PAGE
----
Thursday, March 17, 2016

Book 16: Mr. Splitfoot

"I have a parade of grotesque urges. I want to push little buttons quickly. I want information immediately. I want to post pictures of Ruth and me smiling into the sun. I want people to like me, like me, like me. I want to buy things without trying them on. I want to look at photos of drunk kids I knew back in high school. And I want it all in my hand. But my cyborg parts have been ripped out. What's the temperature? I don't know. What's the capital of Hawaii? I don't know anything. I don't even know the automated systems in my body anymore. I don't know how to be hungry, how to sleep, to breathe." 

Dates Read: January 7-11, 2016

Rating: 7/10

What does it mean to like a book? Does it mean you find it compelling and want to keep reading it when you put it down? Does it mean you think it's well-written? Does it mean that you connect with the characters and care about what happens to them? Does it mean you don't want it to end? Does it mean you want to read it again? Or is it just something ineffable, unquantifiable, that marks the dividing line between "liked it" and "didn't like it"? I can't remember a book before Mr. Splitfoot that has so challenged me to think about what I mean when I say that I "like" a book. I'm still not sure, months after it's been filed away as "read" on Goodreads, whether or not I liked it (I write the first draft of my review very quickly after finishing a book, but I do come back to make revisions a few times before anything officially goes up). That rating? Not a result of any sort of thought process besides that a six seemed too low, and an eight too high.

Mr. Splitfoot is structured as dual narratives that come together at the end. The first, earlier-in-time part of the story follows Ruth and Nat, two of many abandoned children at a state-funded, religiously-motivated facility in upstate New York that cares for them, sort of, until they turn 18. Ruth's older sister Elinor has aged out, so she and Nat declare themselves sisters and bond to each other as their chosen family. As children, they start playing at summoning ghosts with the other kids, and once they reach their late teens, a traveling con man named Mr. Bell takes them and their act on the road. The second, later-in-time part of the story focuses on Cora, Ruth's niece, in the present day. At 25, she's living with her mother, working a dead-end job at an insurance company, and has just been knocked up by older man named Lord who's still married to the wife that was institutionalized after she tried to kill him. Cora only met Ruth (and Nat) once, but that one visit stuck with the then-teenage Cora for life. When Ruth suddenly reappears, after Cora's revelation of her pregnancy to Lord doesn't go well, Cora is just about over everything in her life enough to follow the now-mute Ruth on a journey. Where they're going, and why, and how Ruth came to be mute, are revealed only gradually over the course of the stories as they move forward.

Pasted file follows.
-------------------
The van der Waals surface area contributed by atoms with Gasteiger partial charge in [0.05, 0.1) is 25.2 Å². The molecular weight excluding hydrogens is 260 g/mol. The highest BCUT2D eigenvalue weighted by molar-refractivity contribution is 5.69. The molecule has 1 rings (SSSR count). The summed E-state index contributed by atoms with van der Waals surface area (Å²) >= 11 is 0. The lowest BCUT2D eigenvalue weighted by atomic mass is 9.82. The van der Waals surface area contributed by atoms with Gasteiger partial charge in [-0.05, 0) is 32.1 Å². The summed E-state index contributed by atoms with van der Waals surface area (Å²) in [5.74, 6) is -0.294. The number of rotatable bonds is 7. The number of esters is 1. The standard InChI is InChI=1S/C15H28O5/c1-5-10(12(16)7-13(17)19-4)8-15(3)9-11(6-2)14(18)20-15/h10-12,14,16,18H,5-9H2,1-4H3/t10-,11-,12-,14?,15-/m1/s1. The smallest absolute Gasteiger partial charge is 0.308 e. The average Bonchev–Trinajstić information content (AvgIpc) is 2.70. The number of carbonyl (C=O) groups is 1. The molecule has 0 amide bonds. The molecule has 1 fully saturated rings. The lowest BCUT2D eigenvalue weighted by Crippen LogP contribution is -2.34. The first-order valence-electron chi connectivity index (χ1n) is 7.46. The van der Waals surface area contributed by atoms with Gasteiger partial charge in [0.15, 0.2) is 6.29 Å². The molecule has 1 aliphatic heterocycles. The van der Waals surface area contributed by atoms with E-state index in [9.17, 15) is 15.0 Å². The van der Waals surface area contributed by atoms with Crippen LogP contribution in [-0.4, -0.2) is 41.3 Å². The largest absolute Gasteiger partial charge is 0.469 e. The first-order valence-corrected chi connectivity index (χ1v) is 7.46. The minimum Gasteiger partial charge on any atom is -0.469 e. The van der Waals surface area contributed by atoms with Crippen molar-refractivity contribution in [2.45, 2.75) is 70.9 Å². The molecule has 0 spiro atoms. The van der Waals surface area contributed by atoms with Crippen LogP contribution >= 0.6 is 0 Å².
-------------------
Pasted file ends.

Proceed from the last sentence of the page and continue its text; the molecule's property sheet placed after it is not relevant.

I think, ultimately, that I liked Mr. Splitfoot. I LOVED the language. I highlighted what feels like a quarter of the book in my Kindle and agonized for quite a while over which quote to publish as a part of this post. I've put more Samantha Hunt in my Amazon wishlist, because her way with words is incredible. It reminded me of how Jeffrey Eugenides writes, and Eugenides is one of my all-time favorite authors. And I found the book compelling, both because of its powerful language and because I wanted to see how the mysteries presented by the story were going to be wrapped up. And when they do wrap up, at the end, it makes for a big and satisfying emotional punch. But I thought it moved too slowly, with not enough revelations along the way...instead of whetting my appetite for more, I just kept getting frustrated by not knowing what was going on or where it was headed. And characterization, which is big for me in my enjoyment of a book, was thin. It was hard to understand what motivated the characters to act the way they did. Was it worth reading? Yes, for the wordsmithing alone. But did I enjoy the experience of reading it? Only sort of and sometimes. I did appreciate it by the end, and it stuck with me for a long time. 

Tell me, blog friends...what do you mean when you say you like a book?

**I received a free copy of this book from NetGalley in exchange for a fair and honest review**

Note: Review cross-posted at Cannonball Read

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